hello-highways answered your post: I am having a wee freak out because my…

Maybe go back and see if there are other comfortable shoes you can exchange them for that you would feel better wearing?

I literally looked at every shoe in the store and since it was a sports place, these were the only ones I felt even vaguely okay with. D:

I am having a wee freak out because my mom generously bought me two pairs of expensive sneakers to wear to work in because standing for 8 hours a day without sitting is killing my feet and back but HIDEOUS and EMBARRASSED when I wear sneakers.  I think it goes back to middle school when I had really ugly white sneakers and they looked awful with everything.  And everyone teased me for how ugly and awkward I was.  My style is not sporty at all so I feel like they are going to look weird and dumb with everything.  I have nothing to wear them with and they are going to make me look dumb and clunky and awkward.  I feel guilty also because they are expensive and I will feel terrible if I don’t wear them and I already feel terrible just because she bought them for me.  I want to go return them right now but if I end up needing to get sneakers later, I’ll have to buy them with my own money and I can’t afford that.  So I am panicking and crying about sneakers.  Like, I can’t wear t-shirts to work so everything is going to look too formal to go with sneakers without looking terrible.  I mostly wear dresses.  This is awful and I’m an ungrateful brat.

Should I keep these?  What should I do?

"You are the best, the smartest, the most mature, the most beautiful" With love, Anonymous.

Thanks hon :)  

I wouldn’t say I’m the “most” of any of these things but I really appreciate your kind words. <3

(Source: gastrogirl, via badhabitofmine)

itsbetterthananal:

im waiting for the day i can use this as a reaction image and confuse everyone for a good 5-30 seconds before they get it

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I actually own this exact bra and my boyfriend was so excited about it that he convinced me to let him post about it on reddit with a photo.  It’s not the kind of excited response I really was anticipating when I took my shirt off.
And that’s my story of the day.

(via belyenochi)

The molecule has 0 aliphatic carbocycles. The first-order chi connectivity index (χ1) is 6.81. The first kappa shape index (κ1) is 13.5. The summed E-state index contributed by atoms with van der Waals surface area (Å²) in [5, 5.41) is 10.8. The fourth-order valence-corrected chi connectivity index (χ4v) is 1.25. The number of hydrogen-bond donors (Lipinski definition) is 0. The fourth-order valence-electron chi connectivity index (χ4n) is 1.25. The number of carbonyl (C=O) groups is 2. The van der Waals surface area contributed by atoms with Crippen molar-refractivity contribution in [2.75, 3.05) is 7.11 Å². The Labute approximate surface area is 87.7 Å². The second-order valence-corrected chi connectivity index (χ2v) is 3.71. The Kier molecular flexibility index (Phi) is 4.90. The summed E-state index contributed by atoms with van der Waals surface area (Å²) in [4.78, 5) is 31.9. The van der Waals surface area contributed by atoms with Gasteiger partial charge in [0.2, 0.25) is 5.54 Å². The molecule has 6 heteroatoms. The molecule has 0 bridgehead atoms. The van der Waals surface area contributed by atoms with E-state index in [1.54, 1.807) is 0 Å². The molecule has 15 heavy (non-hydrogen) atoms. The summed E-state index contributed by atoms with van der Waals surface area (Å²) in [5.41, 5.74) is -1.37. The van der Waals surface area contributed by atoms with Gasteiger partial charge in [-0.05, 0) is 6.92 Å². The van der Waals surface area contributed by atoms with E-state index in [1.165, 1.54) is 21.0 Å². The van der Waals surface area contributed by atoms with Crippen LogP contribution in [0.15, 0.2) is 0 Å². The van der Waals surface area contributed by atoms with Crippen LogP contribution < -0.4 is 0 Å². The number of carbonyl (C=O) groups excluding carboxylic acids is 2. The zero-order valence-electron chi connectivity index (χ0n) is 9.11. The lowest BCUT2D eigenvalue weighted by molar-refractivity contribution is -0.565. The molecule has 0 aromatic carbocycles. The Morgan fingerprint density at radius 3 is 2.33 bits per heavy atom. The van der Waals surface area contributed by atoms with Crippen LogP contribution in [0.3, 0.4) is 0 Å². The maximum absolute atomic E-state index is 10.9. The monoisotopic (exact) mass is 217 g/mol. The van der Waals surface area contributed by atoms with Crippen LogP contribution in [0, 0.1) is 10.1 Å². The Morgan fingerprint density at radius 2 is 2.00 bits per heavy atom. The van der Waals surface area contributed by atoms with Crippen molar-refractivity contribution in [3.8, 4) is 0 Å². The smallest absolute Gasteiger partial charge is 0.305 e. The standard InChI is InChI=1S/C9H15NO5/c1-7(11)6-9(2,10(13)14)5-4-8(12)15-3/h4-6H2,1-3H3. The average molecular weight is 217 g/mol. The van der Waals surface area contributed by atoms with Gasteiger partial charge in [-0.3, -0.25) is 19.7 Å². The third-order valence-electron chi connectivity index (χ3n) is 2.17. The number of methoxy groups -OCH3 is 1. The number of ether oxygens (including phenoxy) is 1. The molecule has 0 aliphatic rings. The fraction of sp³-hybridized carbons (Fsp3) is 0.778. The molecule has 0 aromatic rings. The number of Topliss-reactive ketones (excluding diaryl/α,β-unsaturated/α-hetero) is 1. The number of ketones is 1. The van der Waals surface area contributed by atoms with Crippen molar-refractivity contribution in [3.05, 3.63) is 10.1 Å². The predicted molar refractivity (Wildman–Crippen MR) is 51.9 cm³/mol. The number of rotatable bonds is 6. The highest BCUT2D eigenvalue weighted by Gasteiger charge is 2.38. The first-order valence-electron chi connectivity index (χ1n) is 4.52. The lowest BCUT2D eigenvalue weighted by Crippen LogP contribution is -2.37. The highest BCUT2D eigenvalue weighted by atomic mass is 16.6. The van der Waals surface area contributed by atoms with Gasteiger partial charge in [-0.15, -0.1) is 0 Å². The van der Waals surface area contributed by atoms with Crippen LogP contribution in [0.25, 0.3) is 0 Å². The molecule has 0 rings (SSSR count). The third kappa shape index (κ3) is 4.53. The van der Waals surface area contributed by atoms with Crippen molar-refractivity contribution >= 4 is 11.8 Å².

"Your blog makes recovery look realistic. Thank you for your honesty" With love, Anonymous.

Thank you so much for this message.  It’s really what I aim for and I appreciate so much that you feel this way and sent me this kind message. <3 <3

"You are such a beautiful person in every single way." With love, Anonymous.

Oh, goodness.  Thank you.

"I don't have an ed, but my sister does and i'm curious, do people with anorexia feel hunger? I get the impression they do but not in the same way, like is it just a feeling you don't associate with eating?" With love, Anonymous.

I think you might get a different answer to this depending on who you ask and what phase of disease they’re in.  In my experience, it’s both.  I’m sure every person has a slightly different experience.  Physically, my hunger disappeared but it was all my mind could think about.  I spent hours online looking at food blogs or recipes and planning out things that I would never eat.  I also had dreams and nightmares about eating large amounts of food.

 It also depends on what part of the illness you are in.  Many people experience hunger for a while, but after a certain point the hunger stops as the body shuts down.  A slowed metabolism decreases hunger signals, and it also decreases everything else the body does.  Also, the strong feelings of anxiety about eating/food/the body seem to overwhelm the mind and block out the hunger.  The feeling of hunger can incite panic, which can make one adverse to eating.  Eventually someone can feel like hunger and eating are not connected the way they are for most people.

 Getting hunger cues back is an important part of recovery and hunger can be kind of unpredictable when people begin to refeed.  During recovery someone might experience both underactive hunger and extreme hunger as the body tries to readjust to eating, digesting, and metabolizing.  Again, these are just one person’s experiences.

If you’re interested in learning more about the physical and psychological impacts of starvation or semi-starvation, you might want to read about the Minnesota Starvation Experiment.  Wishing you and your sister all the best <3